A lot has changed since Yahoo and AOL were the homepages of choice. This visualization looks at the largest internet giants in the U.S. since 1998.

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The 20 Internet Giants That Rule the Web (1998-Today)

With each passing year, an increasingly large segment of the population no longer remembers images loading a single pixel row at a time, the earsplitting sound of a 56k modem, or the early domination of web portals.

Many of the top websites in 1998 were news aggregators or search portals, which are easy concepts to understand. Today, brand touch-points are often spread out between devices (e.g. mobile apps vs. desktop) and a myriad of services and sub-brands (e.g. Facebook’s constellation of apps). As a result, the world’s biggest websites are complex, interconnected web properties.

The visualization above, which primarily uses data from ComScore’s U.S. Multi-Platform Properties ranking, looks at which of the internet giants have evolved to stay on top, and which have faded into internet lore.

America Moves Online

For millions of curious people the late ’90s, the iconic AOL compact disc was the key that opened the door to the World Wide Web. At its peak, an estimated 35 million people accessed the internet using AOL, and the company rode the Dotcom bubble to dizzying heights, reaching a valuation of $222 billion dollars in 1999.

AOL’s brand may not carry the caché it once did, but the brand never completely faded into obscurity. The company continually evolved, finally merging with Yahoo after Verizon acquired both of the legendary online brands. Verizon had high hopes for the company—called Oath—to evolve into a “third option” for advertisers and users who were fed up with Google and Facebook.

Sadly, those ambitions did not materialize as planned. In 2019, Oath was renamed Verizon Media, and was eventually sold once again in 2021.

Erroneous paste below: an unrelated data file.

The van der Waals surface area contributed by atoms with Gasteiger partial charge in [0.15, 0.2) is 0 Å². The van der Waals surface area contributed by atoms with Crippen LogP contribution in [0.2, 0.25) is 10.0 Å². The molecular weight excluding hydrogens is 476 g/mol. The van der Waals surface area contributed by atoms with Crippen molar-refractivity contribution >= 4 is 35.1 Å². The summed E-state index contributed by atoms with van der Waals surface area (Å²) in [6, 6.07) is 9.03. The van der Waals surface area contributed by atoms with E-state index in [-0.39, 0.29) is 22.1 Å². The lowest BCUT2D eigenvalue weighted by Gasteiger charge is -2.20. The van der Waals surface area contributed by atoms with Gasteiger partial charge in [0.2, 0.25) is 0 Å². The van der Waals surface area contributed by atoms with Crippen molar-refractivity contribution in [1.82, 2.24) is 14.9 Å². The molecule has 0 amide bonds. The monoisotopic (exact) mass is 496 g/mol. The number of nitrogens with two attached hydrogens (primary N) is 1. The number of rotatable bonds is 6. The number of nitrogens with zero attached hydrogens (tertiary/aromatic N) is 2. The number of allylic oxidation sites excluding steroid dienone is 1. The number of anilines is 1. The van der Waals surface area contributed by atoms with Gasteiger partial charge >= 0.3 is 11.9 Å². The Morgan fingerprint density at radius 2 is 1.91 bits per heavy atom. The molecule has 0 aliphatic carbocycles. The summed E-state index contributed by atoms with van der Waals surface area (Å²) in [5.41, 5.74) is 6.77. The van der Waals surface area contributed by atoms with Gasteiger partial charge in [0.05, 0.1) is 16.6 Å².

A City of Gifs and Web Logs

As internet usage began to reach critical mass, web hosts such as AngelFire and GeoCities made it easy for people to create a new home on the Web.

GeoCities, in particular, made a huge impact on the early internet, hosting millions of websites and giving people a way to actually participate in creating online content. If it were a physical community of “home” pages, it would’ve been the third largest city in America, after Los Angeles.

This early online community was at risk of being erased permanently when GeoCities was finally shuttered by Yahoo in 2009, but luckily, the nonprofit Internet Archive took special efforts to create a thorough record of GeoCities-hosted pages.

From A to Z

In December of 1998, long before Amazon became the well-oiled retail machine we know today, the company was in the midst of a massive holiday season crunch.

In the real world, employees were pulling long hours and even sleeping in cars to keep the goods flowing, while online, Amazon.com had become one of the biggest sites on the internet as people began to get comfortable with the idea of purchasing goods online. Demand surged as the company began to expand their offering beyond books.

Amazon.com has grown to be the most successful merchant on the Internet.

– New York Times (1998)

Digital Magazine Rack

Meredith will be an unfamiliar brand to many people looking at today’s top 20 list. While Meredith may not be a household name, the company controlled many of the country’s most popular magazine brands (People, AllRecipes, Martha Stewart, Health, etc.) including their sizable digital footprints. The company also owned a slew of local television networks around the United States.

After its acquisition of Time Inc. in 2017, Meredith became the largest magazine publisher in the world. Since then, however, Meredith has divested many of its most valuable assets (Time, Sports Illustrated, Fortune). In December 2021, Meredith merged with IAC’s Dotdash.

“Hey, Google”

When people have burning questions, they increasingly turn to the internet for answers, but the diversity of sources for those answers is shrinking.

Even as recently as 2013, we can see that About.com, Ask.com, and Answers.com were still among the biggest websites in America. Today though, Google appears to have cemented its status as a universal wellspring of answers.

As smart speakers and voice assistants continue penetrate the market and influence search behavior, Google is unlikely to face any near-term competition from any company not already in the top 20 list.

New Kids on the Block

Social media has long since outgrown its fad stage and is now a common digital thread connecting people across the world. While Facebook rapidly jumped into the top 20 by 2007, other social media infused brands took longer to grow into internet giants.